There has been a pub on the site where the Tally Ho stands today since the 1750’s. Since then it has, of course, been through a huge number of changes. It was once thatched but burnt down, however it rose again from the ashes. Until fairly recently its position in a purely agricultural area meant its clientele was almost totally farm and estate workers. From the beginning its position on a main road meant it had a passing trade – then on horseback, now in cars.
Wally, one of our oldest regulars, used the pub first in 1945 on VE Day aged 15. It was then The Oxford Arms. He had his 21st birthday there – with 21 “bumps” in the car park and has used it ever since. Throughout the post war period, when not doing National Service, he was there with the Americans and Canadians posted to this area. Wally hopes very much to be able to have another drink in the Tally Ho soon.
In later years while the pub, now the Tally Ho, was still divided into public and lounge bar, Saturday night was locals night and the pub was completely full until well after closing time. It had a thriving darts team with regular home and away games. The Vine and Craven Hunt met in the car park for the pre hunt drinks and the beagle packs used to wait in various cars while their owners had several pre-run drinks! The younger local played football or cricket in the fields opposite whilst waiting for the pub to open on a Sunday.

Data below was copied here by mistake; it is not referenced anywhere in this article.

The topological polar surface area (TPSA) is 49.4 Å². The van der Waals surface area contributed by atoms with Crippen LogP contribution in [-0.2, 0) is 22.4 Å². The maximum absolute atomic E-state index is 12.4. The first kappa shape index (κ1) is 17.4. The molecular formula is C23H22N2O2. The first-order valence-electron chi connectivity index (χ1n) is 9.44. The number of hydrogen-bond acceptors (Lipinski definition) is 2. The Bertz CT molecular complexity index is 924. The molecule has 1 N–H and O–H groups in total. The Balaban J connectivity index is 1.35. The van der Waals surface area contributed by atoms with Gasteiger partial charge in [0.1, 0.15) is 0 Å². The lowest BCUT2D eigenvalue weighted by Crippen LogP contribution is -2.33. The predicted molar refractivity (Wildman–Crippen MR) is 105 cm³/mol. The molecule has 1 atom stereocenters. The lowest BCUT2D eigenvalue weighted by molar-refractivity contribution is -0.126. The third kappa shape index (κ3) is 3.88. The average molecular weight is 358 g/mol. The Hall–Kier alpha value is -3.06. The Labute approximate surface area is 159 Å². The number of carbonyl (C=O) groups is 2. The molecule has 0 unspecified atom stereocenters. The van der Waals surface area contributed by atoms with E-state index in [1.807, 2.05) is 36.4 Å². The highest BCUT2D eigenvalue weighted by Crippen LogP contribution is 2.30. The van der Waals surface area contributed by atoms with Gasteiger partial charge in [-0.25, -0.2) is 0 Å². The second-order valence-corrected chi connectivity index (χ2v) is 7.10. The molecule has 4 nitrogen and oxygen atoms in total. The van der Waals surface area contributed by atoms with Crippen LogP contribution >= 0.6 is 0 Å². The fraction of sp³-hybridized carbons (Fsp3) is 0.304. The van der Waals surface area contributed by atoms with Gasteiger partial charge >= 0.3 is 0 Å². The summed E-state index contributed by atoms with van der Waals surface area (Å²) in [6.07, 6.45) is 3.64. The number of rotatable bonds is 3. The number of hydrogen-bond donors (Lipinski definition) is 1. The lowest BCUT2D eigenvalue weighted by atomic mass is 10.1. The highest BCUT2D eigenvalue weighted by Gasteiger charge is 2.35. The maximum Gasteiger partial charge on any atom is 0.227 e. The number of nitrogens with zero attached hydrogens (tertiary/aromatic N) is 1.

Within the last 30 years, the Tally started serving food – at first just toasted sandwiches, then moving onto full scale meals. New Year was always celebrated with Auld Lang Syne in the car park. Christmas morning it was packed – as it was after the carol service in the church opposite. Local Flower and Produce shows were planned there, as were the annual Guy Fawkes fireworks – and it was always back to the Tally Ho afterwards! It was used to celebrate marriages, births and engagements and always for birthday parties. And if there were problems, accidents or deaths, help was provided in the pub.
More recently for the Tsunami Fund a dinner and auction were held, raising in excess of £10,000. There were Saturday afternoon sessions whilst watching sports on the TV, there were quizzes and games nights and for the Royal Wedding, a long breakfast. The Tally Ho also sponsored a team that took part in the Crafty Craft team every May and usually won!
250 years of companionable drinking, talking and eating – whilst meeting and welcoming new villagers and putting the world and Hungerford Newtown to rights.